“The spirit of the Assumption tends towards joyful detachment. This attitude leads the Sisters to see everything “in the light of God’s goodness”, in his love, and to welcome trustfully all that comes from him. They face troubles and contradictions inherent in life, knowing that nothing can separate them from him” (Rule of Life, 47).
The virtue of joyful detachment implies a profound experience of and union with God – nothing “can separate us from the love of God” (Rom 8:39).
IMPLICATIONS FOR TODAY
It is difficult nowadays to think of joyful detachment as a virtue since it has become for some an outdated topic to reflect on. But I want to guarantee you that once you experience its grace you will never be the same – all your detachments will become joyful ones. It is all about growing in the freedom of the children of God. I remember a story from the Buddhist tradition which can be of some help to us. Once a disciple asked the Zen Master: “what can I do to make myself free?” The response was: “You don’t do anything to become free, but you drop something, then you are free.” Dropping our attachments is a gradual and progressive process of letting go. Maybe during this Lent, let us make a list of attitudes that we need to drop in order to become freer, and then let them fall off one by one from our minds and hearts.
All of us are called to give graceful witness to who we are as Friends or Religious of the Assumption. We are called to be joyful, committed disciples and apostles to one another. What happens to us when we grow in freedom and joyful detachment from the values of this world and our own personal attachments to places, people, preferences and missions? It empowers us to give space to the work of the Spirit in our personal lives, and in those of our families and communities. The spirit of joyful detachment connects us with others and helps us to stay eager, paying attention to the movements of the Spirit within us and around us. As daughters and sons of Marie Eugenie, when we see things in the light of God’s love and goodness, we will become passionately in love with our Assumption Way of life and its spirituality. If there is passion in our hearts for the choices of God, then there is tireless dynamism and endless creativity in everything – who we are and how we do whether it is prayer life, or community/family living or our mission.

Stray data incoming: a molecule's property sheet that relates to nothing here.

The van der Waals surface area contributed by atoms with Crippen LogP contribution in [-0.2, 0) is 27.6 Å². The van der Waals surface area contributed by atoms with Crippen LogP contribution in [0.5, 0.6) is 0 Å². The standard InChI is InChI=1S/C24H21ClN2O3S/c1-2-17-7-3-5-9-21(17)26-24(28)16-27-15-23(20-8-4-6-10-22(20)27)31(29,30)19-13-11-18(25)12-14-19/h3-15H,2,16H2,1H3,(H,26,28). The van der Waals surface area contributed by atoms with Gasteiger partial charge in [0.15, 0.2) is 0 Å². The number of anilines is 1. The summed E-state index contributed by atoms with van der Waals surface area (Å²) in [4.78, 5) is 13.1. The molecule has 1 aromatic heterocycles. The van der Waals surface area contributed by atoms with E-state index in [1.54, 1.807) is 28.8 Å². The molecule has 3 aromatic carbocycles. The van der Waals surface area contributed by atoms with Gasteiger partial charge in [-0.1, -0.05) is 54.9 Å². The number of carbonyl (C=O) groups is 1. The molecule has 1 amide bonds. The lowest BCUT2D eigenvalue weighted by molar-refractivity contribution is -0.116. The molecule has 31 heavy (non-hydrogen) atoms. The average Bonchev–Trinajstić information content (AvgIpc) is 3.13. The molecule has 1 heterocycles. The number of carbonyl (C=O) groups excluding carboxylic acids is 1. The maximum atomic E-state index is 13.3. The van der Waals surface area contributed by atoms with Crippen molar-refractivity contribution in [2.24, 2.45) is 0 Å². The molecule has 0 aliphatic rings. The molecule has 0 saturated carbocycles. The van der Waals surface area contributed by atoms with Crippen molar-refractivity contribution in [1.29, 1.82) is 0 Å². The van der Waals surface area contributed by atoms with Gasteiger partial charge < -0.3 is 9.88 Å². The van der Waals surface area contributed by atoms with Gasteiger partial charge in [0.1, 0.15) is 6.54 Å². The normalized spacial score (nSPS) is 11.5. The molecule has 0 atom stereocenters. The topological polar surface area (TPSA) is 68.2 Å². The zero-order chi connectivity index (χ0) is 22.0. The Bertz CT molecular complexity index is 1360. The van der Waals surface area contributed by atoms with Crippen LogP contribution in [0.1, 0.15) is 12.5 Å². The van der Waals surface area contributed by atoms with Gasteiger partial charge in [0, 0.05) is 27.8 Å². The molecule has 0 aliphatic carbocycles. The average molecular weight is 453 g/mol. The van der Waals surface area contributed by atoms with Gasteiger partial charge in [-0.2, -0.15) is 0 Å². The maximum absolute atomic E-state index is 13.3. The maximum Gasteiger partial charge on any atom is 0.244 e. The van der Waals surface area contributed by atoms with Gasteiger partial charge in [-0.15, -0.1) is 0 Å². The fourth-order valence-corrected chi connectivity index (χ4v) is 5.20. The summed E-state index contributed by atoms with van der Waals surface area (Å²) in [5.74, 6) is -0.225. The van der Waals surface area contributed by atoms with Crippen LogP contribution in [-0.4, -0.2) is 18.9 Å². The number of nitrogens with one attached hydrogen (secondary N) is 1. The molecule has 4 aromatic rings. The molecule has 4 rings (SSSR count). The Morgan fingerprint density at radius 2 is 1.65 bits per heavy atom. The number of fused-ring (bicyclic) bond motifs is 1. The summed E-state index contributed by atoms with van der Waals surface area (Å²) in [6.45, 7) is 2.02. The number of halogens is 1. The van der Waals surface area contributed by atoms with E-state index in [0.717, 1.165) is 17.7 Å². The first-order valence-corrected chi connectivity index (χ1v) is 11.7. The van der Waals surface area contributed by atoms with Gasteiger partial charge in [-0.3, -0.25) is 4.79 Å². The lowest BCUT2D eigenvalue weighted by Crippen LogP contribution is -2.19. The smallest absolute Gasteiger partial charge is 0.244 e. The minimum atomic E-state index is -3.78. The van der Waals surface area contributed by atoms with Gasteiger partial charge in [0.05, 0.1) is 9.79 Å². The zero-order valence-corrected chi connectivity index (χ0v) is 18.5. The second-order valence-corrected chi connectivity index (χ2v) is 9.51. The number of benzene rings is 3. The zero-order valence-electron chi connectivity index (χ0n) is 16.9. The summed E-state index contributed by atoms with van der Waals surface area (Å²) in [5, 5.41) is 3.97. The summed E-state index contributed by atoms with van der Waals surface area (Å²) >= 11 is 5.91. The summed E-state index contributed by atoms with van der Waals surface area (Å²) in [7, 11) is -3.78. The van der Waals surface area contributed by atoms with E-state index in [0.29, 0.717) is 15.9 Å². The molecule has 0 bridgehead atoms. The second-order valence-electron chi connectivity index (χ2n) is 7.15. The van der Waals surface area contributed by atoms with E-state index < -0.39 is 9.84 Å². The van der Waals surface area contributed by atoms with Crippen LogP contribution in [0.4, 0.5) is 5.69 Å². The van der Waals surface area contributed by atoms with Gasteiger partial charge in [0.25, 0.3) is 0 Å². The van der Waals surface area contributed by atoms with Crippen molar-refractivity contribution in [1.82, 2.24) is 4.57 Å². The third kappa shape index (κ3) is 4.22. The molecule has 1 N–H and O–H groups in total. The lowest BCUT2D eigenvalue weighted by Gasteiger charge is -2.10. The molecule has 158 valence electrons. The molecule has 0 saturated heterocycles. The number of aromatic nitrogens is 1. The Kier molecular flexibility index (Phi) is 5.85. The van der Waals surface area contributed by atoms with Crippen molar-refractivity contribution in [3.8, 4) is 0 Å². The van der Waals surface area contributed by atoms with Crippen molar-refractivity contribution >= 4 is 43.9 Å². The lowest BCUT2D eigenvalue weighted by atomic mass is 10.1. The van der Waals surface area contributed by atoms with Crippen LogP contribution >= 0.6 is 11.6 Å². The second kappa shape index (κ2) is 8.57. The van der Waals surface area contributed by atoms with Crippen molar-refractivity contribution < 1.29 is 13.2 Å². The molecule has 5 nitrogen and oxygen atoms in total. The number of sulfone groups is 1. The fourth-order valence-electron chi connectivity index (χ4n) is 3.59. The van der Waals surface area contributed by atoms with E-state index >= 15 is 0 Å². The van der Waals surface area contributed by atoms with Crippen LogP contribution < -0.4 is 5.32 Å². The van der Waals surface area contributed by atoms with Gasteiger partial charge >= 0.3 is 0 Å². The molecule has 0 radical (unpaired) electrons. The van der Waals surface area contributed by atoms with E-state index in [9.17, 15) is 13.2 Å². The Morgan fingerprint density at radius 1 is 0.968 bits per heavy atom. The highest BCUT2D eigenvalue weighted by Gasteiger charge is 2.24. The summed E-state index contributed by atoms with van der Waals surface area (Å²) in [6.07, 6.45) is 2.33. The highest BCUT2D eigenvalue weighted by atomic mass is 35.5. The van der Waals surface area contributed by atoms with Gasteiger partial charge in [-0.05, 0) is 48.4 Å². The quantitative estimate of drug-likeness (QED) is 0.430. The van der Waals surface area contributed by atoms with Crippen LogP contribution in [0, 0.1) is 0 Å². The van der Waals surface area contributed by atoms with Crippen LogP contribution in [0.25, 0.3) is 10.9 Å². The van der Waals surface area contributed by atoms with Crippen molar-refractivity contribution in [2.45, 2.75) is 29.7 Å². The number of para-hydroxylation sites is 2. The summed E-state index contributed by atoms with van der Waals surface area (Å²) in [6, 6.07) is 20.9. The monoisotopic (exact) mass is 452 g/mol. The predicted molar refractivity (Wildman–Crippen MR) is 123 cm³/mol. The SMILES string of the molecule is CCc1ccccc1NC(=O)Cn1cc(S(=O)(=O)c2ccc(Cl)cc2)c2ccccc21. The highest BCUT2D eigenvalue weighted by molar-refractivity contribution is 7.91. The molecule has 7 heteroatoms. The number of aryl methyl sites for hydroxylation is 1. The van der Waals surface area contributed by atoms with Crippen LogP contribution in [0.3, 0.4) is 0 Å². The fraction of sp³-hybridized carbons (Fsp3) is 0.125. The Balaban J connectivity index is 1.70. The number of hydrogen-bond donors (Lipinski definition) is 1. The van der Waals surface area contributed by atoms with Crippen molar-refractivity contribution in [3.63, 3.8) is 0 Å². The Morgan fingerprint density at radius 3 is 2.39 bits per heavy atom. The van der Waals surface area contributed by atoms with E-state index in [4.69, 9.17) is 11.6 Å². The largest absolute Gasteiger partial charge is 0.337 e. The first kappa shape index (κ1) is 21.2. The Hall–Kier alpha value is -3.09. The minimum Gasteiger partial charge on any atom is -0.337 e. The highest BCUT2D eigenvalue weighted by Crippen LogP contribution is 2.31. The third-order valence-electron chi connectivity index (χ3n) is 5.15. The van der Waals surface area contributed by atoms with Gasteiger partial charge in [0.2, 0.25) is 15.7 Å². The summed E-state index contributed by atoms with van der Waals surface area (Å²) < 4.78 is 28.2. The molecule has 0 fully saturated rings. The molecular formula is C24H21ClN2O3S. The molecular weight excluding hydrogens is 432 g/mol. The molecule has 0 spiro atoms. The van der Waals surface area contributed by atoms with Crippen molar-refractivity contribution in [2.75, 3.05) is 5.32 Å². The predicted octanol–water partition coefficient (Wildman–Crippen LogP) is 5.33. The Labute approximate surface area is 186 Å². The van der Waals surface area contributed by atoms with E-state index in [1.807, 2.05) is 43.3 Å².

As a Lenten resolution for this year, may I propose the following for our community/family reflection? Let me ask: What does letting go mean to each one of us? Shall we share in the community/in the Assumption Together group or family a personal story of a time we were able to let go of something that was once difficult? What helped us to let it go? My own personal experiences have taught me that, if we let go of our small attachments and dreams, God takes us even higher and does BIG things. During Lent, the liturgy has us pray: “the joy of the Lord is our strength” (Nehemiah 8:10). Sacred Scripture does not say that joy is our strength, but rather “the joy of the Lord is our strength.” I think our trust in God (that all is for our good, that nothing can separate us from God's love) which enables joyful detachment, gives joy to God. So, let us explore and discover what brings joy to God, then by doing that, we will be given the peace and the grace of God. This experience of grace and peace encourages us to express our kindness, to create healthy relationships, to nourish community or family connections and to inspire others to follow paths that lead to the joy of God. This can be one of the Assumption ways of being personally and collectively involved in and committed to “the building of a better world.”
In communion with the General Council and the community of Auteuil, I wish you a Happy Feast of Saint Marie Eugenie!
Have a meaningful celebration!
Rekha M. Chennattu, RA